Land Acquisition and Resettlement
Large-scale land acquisitions have become a major topic of policy discussion in recent years.
There are significant risks associated with acquisition of land for large scale projects and could result in major conflicts with local stakeholders if not managed well. Land conflicts often have extensive negative effects on economic, social, spatial and ecological development. This is especially true in developing countries and countries in transition, where land market institutions are weak, opportunities for economic gain and illegal action are widespread and many poor people lack access to land. Projects requiring land acquisition and resettlement of communities to allow for project development typically develop a Resettlement Action Plan, which outlines plans for the replacement of housing, infrastructure, services, and utilities and the restoration of displaced households' livelihoods.
The purpose of this handbook is to provide guidance in the planning and execution of involuntary resettlement associated with IFC investment projects. IFC’s policy on involuntary resettlement applies to any project that may result in the loss of assets, the impairment of livelihood, or the physical relocation of an individual, household, or community. The audience for this handbook includes: IFC clients; host government agencies that support private investment in development projects; nongovernmental organizations; and the people whose lives and livelihoods will be affected by projects financed by IFC.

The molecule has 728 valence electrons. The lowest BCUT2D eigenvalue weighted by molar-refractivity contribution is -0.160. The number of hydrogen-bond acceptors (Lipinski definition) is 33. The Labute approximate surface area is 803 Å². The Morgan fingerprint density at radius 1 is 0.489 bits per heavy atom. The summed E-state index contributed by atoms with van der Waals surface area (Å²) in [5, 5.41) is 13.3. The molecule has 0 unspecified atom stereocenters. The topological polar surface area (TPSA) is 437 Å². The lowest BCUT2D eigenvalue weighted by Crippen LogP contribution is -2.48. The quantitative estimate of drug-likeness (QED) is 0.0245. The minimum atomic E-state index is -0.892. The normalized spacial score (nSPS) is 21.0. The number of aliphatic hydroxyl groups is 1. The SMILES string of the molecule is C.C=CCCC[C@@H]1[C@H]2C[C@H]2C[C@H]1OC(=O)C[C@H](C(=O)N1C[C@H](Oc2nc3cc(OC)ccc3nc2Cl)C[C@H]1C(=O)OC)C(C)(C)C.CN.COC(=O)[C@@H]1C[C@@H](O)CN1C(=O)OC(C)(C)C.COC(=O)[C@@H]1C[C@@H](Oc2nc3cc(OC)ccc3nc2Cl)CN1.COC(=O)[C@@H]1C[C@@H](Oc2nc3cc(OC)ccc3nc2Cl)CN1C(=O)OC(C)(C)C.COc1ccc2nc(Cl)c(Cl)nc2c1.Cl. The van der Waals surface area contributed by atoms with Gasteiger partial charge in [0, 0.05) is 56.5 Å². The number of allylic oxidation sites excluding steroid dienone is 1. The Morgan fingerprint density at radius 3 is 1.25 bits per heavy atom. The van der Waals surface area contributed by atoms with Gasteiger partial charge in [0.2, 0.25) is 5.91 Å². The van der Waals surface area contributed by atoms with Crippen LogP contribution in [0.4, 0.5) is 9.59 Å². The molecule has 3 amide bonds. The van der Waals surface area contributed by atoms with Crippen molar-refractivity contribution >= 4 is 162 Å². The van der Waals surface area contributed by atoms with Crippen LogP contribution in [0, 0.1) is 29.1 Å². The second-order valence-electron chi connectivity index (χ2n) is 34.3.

Land conflicts often have extensive negative effects on economic, social, spatial and ecological development. This is especially true in developing countries and countries in transition, where land market institutions are weak, opportunities for economic gain and illegal action are widespread and many poor people lack access to land. Land conflicts can have disastrous effects on individuals as well as on groups and even entire nations. Many conflicts that are perceived to be clashes between different cultures are actually conflicts over land and related natural resources.
Land degradation, which effects more than 900 million people worldwide and as much as two-thirds of the world’s agricultural land, has important gender dimensions. In many developing countries, women – as farmers and pastoralists, with primary esponsibility for household food production – are the principal users and managers of land. However, within productive landscapes, women are often allotted the most marginal lands with the least secure tenure rights.
Large-scale projects can induce in-migration, which can adversely affect local governments and communities. Until now, little information has been available to describe the phenomenon and promote improved assessment and management. IFC's Projects and People: A Handbook for Addressing Project-Induced In-Migration presents first-of-its-kind guidance on in-migration risk assessment and management.